UPPER ONSLOW – Car horns, balloons, a loud speaker, and one giant mound of gravel.

It may not have been how they envisioned it, but the 2020 graduating class of Cobequid Educational Centre will have one hell of a memory to share in the years to come.

Thanks to the coronavirus pandemic, those graduating high school this year didn’t get the traditional year-end celebrations. But, thanks to Jim and Tricia Lorraine at RiverBreeze Farm and those in the community, the graduates still got a ceremony in front of their friends and family.

A gravel walk-up stage was created, with each student being called forward. They were waiting after stepping out of their vehicle, their immediate family remaining. As if they were in the school auditorium, each student got a chance to walk across their “stage”, diploma in hand, and pose for photos.

Horns honked. Friends and family cheered. And photographs were taken.

But before the students’ names were called, the crowd heard from student council co-presidents Mallory Priest and Clare Boudreau, as well as valedictorian Brayden Gray.

All three students acknowledged Emily Tuck, a fellow graduate who lost her life in the mass shooting in April. Tuck, says Boudreau, had plans to pursue her talent and interest in welding.

“As she was a friend to many at our school, we are honoured to celebrate her time at CEC,” said Boudreau. “To those of you who were affected by the shooting in any way, while this time may not feel quite right without a certain family or friend to celebrate with you, your strength and courage is admirable.”

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Priest offered a quote from Elizabeth Edwards on resilience, and said it resonates with what the graduates are feeling.

“There’s a lot going on in the world right now, and there’s a lot going on in our community. The pandemic, the April shootings, and personal circumstances have affected us all differently. The common factor we have seen demonstrated by many people throughout these events of the past few months is resilience,” she said. “Throughout this all, people have found ways to carry on and share a smile. And then there’s us, the students.”

Some, she said, had to face online classes. All wondered how the end of the year would play out. They had to adapt to cancellations of extracurriculars and sports, as well as the eventual complete closure of school.

“We all managed to put in the work to get ourselves here today, celebrating together.”

Boudreau said the students – almost 400 in the graduating class – learned to persevere but that her fellow classmates were ready for new challenges.

“Our resilience and ability to adapt to new normals gives us the opportunity to try to put together something that’s good in the future,” she said.

It’s not the first, nor will it be the last, time a generation faced a challenge.

“But what we must keep in mind is that every generation faces unique obstacles and that we will find a way to come out of this challenge on our own,” Boudreau said. “From the pandemic, the ingenuity of our generation will shine through and we will not be discouraged by this small, yet mighty portion of our life.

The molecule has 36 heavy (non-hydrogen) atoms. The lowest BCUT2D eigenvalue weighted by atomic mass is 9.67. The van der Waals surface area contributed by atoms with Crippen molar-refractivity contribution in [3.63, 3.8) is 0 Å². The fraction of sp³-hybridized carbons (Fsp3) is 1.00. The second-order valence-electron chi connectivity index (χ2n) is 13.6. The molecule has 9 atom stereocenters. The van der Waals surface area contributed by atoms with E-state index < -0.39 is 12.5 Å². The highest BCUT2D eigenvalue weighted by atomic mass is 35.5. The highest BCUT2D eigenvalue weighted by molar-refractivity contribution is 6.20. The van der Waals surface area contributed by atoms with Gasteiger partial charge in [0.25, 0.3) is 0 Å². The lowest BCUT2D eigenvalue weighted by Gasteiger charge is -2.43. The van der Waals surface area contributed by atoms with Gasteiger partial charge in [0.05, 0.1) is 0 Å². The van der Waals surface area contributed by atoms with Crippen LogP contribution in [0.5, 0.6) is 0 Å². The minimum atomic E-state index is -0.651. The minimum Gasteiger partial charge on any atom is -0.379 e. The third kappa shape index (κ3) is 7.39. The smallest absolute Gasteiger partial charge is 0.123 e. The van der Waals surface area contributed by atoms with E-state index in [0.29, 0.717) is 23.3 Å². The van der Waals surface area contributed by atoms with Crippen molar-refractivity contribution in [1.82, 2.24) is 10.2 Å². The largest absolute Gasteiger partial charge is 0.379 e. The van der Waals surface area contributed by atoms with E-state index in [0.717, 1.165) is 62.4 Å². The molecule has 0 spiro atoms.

“We want to leave you with this spark of hope, that although things seem incredibly difficult right now, this is not the end. We will overcome every challenge ahead of us and come out stronger than ever before.”

During his valedictory address, Gray said the students started from the bottom, but made it through the hardships, “and now it looks like the whole team is here.”

Many friends and family, he says, told him high school is the quickest three years of one’s life. He didn’t believe them. The first day at CEC felt like yesterday. So did the first class, first football game, and first, second, and even third girlfriends.

“I know each and every one of you here today will never forget the overwhelming feeling of walking into high school for the first time junior year.”

It’s never easy, he said, to try to find oneself. But everyone learns and grows from their experiences day in and day out.

Like everyone else, Gray has been through his own ups and downs, twists and turns.

“We have faced many challenges and have had many obstacles to overcome, not only in our school, but in our communities. We had the largest Canadian shooting in Canadian history outside of our own homes. Twenty-two lives lost, and one in this very grad class, Emily Tuck. I know her spirit is in with us today in attendance.

“Now with the injustices going on in our own country, it has reminded all of us that systemic racism is still prevalent in 2020. Being a person of colour myself, it’s a little scary. On top of everything, we also had to fight through a global pandemic, COVID-19.”

He said making it to their graduation ceremony is a “testament to our perseverance and excellence as individuals and as a family.”

While many will look back at 2020 as an unwelcome year, Gray disagrees, knowing the potential the graduating class has.

“Graduates, you are all destined for amazing things. As I stand in front of you today, I see 381 young adults who can change the world. You have all grown into a group of powerful and intelligent people who will leave a massive footprint on this year. Every single one of you here has something you’re good at and every single one of you here has something to offer. You have the responsibility to yourself to discover what that is.”

After three years of a journey together, Gray told his fellow graduates they’ve reached their destination. It may not be how they imagined it, but “we can at least say our experience together has been like no other and we all fought through it and prevailed as a family.”

As they were soon to part ways, Gray had some words of advice.

“Fly through the turbulence and live life to the fullest. Your time as a caterpillar has expired and your wings are ready.

“And remember, all lives can’t matter until Black lives matter.”